Physics and Astronomy October-November 2021 Digest

As we head towards the end of the Autumn term in the School of Physics and Astronomy, the Physics Community Team would like to share some of the highlights from across the School during the past two months.

It’s nearly time for us to assemble our Yearbook for 2021 from the pages of this blog, and everyone within the School is encouraged to submit posts and stories to share, helping us to celebrate successes and achievements, and showcasing some of the best content in blogs, podcasts, radio and TV from our Physics & Astronomy Community. If you’d like your news to be captured in the 2021 Yearbook, please make sure to send it to the editor-in-chief before Friday December 10th at the latest.


We’re happy to announce that potential PhD projects for 2022 are now advertised on the university website and also discussed in this blog post – application deadlines are fast approaching in early January. More are to come, though, with the announcement of the Centenary Scholarship scheme for Autumn 2022, with more details to follow soon. Undergraduates in Year 3 and 4 will be pleased to hear that the SURE internship scheme will run in Summer 2022 – we expect to launch a call for applications early in the new year.


The awards are coming thick and fast for our community! We’d like to extend our congratulations to Dr Mervyn Roy and Dr Simon Vaughan for winning the 2021 Ignite Innovator Award at #CitizensAwards21, and to Professor Emma Bunce for winning the prestigious Bates Medal of the European Geophysical Union. Here’s to another bumper year for awards in 2022.

Our Research

With COP26 in Glasgow, this month focussed heavily on the activities of our Earth Observation Science Group. Hartmut Boesch, Professor in Earth Observation, explores how we use satellites to monitor greenhouse gases in the Earth’s atmosphere in this blog post; listen to John Remedios, Professor of Earth Observation Science, and Director of the National Centre for Earth Observation, discussing the role of physics in the study of climate change and protecting the Earth; and read the news from COP26 about how Leicester researchers will contribute to a new joint British and French space mission dedicated to monitoring atmospheric carbon dioxide.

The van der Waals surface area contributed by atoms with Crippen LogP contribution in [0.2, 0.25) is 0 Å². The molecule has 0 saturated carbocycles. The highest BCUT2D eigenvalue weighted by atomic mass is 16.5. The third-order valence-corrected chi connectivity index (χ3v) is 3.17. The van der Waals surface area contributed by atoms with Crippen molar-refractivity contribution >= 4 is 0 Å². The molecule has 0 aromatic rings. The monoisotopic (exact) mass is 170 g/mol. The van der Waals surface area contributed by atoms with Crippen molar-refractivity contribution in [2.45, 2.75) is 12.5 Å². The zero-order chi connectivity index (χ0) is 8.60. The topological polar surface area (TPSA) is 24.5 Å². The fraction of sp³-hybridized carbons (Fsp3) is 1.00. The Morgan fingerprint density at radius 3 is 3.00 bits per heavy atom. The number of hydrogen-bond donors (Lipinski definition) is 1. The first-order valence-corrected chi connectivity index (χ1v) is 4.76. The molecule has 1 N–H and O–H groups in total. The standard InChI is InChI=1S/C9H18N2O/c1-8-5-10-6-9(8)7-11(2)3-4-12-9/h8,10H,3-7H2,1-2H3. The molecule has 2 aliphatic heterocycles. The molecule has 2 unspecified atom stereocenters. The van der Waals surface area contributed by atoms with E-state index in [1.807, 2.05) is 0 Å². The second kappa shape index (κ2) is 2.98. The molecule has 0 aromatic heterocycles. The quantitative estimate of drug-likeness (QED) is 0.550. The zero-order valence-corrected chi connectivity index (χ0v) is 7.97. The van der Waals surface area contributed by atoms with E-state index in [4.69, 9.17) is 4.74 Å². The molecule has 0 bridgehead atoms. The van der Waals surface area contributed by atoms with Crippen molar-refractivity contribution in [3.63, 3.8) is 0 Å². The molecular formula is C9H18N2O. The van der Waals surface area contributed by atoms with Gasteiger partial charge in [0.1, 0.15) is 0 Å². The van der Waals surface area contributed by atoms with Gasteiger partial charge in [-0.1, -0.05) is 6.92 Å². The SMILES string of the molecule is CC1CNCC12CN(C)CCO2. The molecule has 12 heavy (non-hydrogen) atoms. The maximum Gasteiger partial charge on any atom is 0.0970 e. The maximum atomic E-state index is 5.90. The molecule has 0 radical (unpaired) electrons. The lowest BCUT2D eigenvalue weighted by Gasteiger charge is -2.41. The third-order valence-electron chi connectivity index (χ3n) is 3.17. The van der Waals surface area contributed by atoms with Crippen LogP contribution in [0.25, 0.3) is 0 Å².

In addition, you can learn all about how lobster eyes have influenced the development of x-ray telescopes in this clip from the BBC World Service. Several members of the Space Research Centre, Planetary Science Group, and Astrophysics Group took part in half-term activities on the James Webb Space Telescope, hosted by the National Space Centre. Dr. Leigh Fletcher discusses new findings from the Juno mission exploring the deep atmosphere of Jupiter, and was featured in the October BBC Sky at Night programme dedicated to the Ice Giants. Key hardware for the the Soft X-ray Imager on SMILE mission to study the solar wind was delivered in October. And finally, planetary scientists led by Emma Thomas live-streamed three days of observations of Uranus, in conjunction with the Royal Astronomical Society, with talks and conversations with planetary scientists across the world.

Seminars and Events

In November, we launched a new series of short, informal lunchtime seminars to showcase some of the world-leading research within our community – Dr. Suzie Imber gave a talk on the BepiColombo mission to Mercury (catch up here) – watch this space for the next announcements for December and January. And don’t forget that all are welcome to our research group talks, advertised on the blog.

Finally, we wish you a happy and productive end to the Autumn term, and please do get in touch with your posts and stories for inclusion in the blog and yearbook!

Share this page:

Share this page:

Leave a Reply

Network-wide options by YD - Freelance Wordpress Developer